Comments

It's about respect. And gan... (Below threshold)

March 23, 2011 8:14 PM | Posted by S: | Reply

It's about respect. And gangbangers simply get more respect from their homeboys when they go to prison -- it means they're not afraid. They'll do anything to prove it. It's not bad at math. It's a different value set than you have, he was handed it at birth, and instead of trading it in for a new one, he just kept going.

White people are no different.

Though I gotta say. It's pretty funny what a gangbanger will do to prove he's not afraid of sticking up for himself by any means necessary, but he's too afraid to live without xanax.

Vote up Vote down Report this comment Score: -3 (45 votes cast)
interesting. is this story ... (Below threshold)

March 23, 2011 8:31 PM | Posted by Anonymous: | Reply

interesting. is this story based on anything in particular, or is it just an instructive tale, like one of aesop's fables?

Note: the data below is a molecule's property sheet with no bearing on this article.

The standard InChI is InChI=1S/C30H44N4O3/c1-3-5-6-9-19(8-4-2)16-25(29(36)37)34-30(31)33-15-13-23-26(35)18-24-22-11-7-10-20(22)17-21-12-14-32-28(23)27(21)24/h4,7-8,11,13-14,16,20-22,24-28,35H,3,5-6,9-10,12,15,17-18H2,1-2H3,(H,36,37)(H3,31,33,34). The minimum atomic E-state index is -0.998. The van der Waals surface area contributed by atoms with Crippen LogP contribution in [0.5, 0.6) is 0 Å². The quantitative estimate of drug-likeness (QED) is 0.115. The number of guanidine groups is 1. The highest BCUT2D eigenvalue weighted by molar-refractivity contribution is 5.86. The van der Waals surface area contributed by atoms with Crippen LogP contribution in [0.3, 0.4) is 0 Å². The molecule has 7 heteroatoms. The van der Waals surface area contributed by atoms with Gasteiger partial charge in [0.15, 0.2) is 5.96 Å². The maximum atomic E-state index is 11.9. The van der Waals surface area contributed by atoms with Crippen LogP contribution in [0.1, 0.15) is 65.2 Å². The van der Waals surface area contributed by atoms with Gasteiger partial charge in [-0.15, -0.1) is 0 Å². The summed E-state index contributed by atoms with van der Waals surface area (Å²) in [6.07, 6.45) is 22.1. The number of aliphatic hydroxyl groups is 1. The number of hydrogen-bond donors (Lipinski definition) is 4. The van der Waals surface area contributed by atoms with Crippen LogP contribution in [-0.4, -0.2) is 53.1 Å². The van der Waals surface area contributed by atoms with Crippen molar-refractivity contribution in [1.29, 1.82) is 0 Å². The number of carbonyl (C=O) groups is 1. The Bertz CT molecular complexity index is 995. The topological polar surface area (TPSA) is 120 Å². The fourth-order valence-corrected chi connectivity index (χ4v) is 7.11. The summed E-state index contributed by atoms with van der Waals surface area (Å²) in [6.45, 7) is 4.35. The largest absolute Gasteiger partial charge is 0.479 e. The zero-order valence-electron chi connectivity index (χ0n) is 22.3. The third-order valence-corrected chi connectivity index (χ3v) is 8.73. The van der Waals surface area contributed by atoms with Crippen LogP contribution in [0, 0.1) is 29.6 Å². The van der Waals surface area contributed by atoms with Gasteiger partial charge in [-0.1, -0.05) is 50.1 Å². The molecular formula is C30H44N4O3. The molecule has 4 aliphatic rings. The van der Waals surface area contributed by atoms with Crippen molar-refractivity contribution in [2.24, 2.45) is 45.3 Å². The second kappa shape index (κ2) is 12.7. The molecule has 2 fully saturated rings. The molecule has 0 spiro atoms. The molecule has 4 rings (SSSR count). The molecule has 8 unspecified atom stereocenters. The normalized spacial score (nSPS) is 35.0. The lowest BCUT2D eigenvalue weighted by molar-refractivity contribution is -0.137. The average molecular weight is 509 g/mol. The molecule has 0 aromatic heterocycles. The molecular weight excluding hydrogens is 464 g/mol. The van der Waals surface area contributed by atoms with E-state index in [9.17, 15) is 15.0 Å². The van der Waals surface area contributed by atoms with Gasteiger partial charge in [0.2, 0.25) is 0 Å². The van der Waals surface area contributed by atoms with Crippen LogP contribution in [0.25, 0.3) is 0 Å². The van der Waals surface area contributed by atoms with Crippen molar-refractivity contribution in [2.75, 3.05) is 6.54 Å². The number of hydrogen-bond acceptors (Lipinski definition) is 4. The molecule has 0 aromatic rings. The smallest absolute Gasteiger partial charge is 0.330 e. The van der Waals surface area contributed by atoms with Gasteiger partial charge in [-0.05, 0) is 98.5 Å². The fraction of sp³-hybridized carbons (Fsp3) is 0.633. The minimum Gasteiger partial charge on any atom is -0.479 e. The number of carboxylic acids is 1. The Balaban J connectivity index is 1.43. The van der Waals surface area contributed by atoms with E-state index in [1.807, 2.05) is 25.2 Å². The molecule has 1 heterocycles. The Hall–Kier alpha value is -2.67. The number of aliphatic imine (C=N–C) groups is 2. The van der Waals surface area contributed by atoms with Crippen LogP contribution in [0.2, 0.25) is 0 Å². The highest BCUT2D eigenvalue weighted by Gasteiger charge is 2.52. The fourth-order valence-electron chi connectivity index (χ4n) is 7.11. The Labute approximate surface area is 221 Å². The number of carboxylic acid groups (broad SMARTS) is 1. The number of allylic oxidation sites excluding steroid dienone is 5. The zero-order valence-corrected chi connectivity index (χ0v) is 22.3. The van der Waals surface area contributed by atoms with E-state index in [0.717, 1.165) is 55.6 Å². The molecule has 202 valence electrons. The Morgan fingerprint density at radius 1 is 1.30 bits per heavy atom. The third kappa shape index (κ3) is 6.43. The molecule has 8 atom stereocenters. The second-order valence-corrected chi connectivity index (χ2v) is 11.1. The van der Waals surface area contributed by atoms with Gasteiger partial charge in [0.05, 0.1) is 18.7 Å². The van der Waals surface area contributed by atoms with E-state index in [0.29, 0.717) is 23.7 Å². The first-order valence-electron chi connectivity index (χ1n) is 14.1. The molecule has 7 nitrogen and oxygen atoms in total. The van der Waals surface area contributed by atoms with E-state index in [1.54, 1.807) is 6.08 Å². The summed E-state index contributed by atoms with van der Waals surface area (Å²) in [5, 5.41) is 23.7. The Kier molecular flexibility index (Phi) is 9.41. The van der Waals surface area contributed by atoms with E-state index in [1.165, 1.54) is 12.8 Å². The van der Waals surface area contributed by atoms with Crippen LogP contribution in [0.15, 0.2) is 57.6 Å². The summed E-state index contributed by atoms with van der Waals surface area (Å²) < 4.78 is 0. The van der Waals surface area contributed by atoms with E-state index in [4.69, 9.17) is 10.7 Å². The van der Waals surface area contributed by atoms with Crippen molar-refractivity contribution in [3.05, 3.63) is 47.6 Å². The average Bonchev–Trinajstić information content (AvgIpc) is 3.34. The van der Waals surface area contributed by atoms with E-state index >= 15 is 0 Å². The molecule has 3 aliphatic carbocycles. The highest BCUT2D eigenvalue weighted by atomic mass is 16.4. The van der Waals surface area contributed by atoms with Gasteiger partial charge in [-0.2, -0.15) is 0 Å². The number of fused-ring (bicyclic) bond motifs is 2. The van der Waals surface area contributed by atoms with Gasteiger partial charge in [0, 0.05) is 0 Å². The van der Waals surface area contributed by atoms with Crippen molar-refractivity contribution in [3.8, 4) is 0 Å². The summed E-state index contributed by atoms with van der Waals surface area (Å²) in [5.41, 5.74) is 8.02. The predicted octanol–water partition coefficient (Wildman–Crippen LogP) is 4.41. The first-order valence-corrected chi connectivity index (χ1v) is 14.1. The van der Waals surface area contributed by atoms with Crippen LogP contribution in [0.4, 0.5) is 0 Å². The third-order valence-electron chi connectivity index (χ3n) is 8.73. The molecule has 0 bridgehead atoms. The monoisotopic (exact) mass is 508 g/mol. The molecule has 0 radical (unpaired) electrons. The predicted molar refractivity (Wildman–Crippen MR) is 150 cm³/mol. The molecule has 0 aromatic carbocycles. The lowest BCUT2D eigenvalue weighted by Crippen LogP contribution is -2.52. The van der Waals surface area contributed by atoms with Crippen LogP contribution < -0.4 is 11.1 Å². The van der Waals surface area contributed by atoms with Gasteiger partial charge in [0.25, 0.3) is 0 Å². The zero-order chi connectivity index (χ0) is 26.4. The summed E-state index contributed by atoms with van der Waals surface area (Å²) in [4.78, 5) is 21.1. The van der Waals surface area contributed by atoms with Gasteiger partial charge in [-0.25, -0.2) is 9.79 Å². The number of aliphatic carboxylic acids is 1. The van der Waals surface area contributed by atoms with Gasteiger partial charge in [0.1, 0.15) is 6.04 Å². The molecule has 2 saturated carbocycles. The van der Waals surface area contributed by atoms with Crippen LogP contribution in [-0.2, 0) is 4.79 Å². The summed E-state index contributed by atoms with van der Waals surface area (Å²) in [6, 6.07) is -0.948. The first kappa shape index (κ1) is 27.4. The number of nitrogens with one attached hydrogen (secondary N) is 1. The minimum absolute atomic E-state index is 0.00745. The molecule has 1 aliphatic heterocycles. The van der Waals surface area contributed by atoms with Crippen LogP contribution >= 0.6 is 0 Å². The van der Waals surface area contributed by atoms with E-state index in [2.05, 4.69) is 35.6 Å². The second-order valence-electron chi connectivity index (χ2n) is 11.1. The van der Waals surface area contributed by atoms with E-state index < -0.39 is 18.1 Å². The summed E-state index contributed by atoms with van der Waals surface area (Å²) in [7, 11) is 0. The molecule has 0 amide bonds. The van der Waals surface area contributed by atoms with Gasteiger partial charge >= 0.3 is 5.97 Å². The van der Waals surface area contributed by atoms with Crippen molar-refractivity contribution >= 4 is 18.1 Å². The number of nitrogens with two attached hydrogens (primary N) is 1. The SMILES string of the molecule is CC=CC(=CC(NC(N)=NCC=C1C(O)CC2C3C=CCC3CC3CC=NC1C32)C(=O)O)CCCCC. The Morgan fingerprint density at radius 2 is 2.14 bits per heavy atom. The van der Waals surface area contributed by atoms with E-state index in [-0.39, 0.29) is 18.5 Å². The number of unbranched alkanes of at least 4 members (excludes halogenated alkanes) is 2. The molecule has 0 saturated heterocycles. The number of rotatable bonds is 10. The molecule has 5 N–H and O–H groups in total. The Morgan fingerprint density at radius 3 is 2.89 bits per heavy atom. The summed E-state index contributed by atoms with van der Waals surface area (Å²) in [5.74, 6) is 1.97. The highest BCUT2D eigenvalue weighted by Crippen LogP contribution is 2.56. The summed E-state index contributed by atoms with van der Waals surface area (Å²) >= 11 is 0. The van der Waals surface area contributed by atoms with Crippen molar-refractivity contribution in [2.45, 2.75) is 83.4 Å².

you know tlp, you occasionally take a jab at your writing skills, but i've always really enjoyed your writing.

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"This wasn't psychosis, thi... (Below threshold)

March 23, 2011 9:01 PM | Posted by FuncDegen: | Reply

"This wasn't psychosis, this was a man who was bad at math."
That cracked me up.

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THAT is how you write a sho... (Below threshold)

March 23, 2011 9:11 PM | Posted by Ryan: | Reply

THAT is how you write a short story. Your description of the room is perfect. All the necessary imagery and background is there to put the reader into the scene, but there's nothing extraneous. Your writing flows very much like Chuck Palahniuk's.

It sounds like this happened to you. If so, good job not getting shot. Too bad you had a waiting room full of human garbage.

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Jeez, I like that better th... (Below threshold)

March 23, 2011 9:33 PM | Posted by Dan Dravot: | Reply

Jeez, I like that better than all the hermeneutical-semiotic stuff. Especially because you didn't say at the end "Surprise! This was really about the Treaty of Rapallo! And Lindsay Lohan!" Ha ha.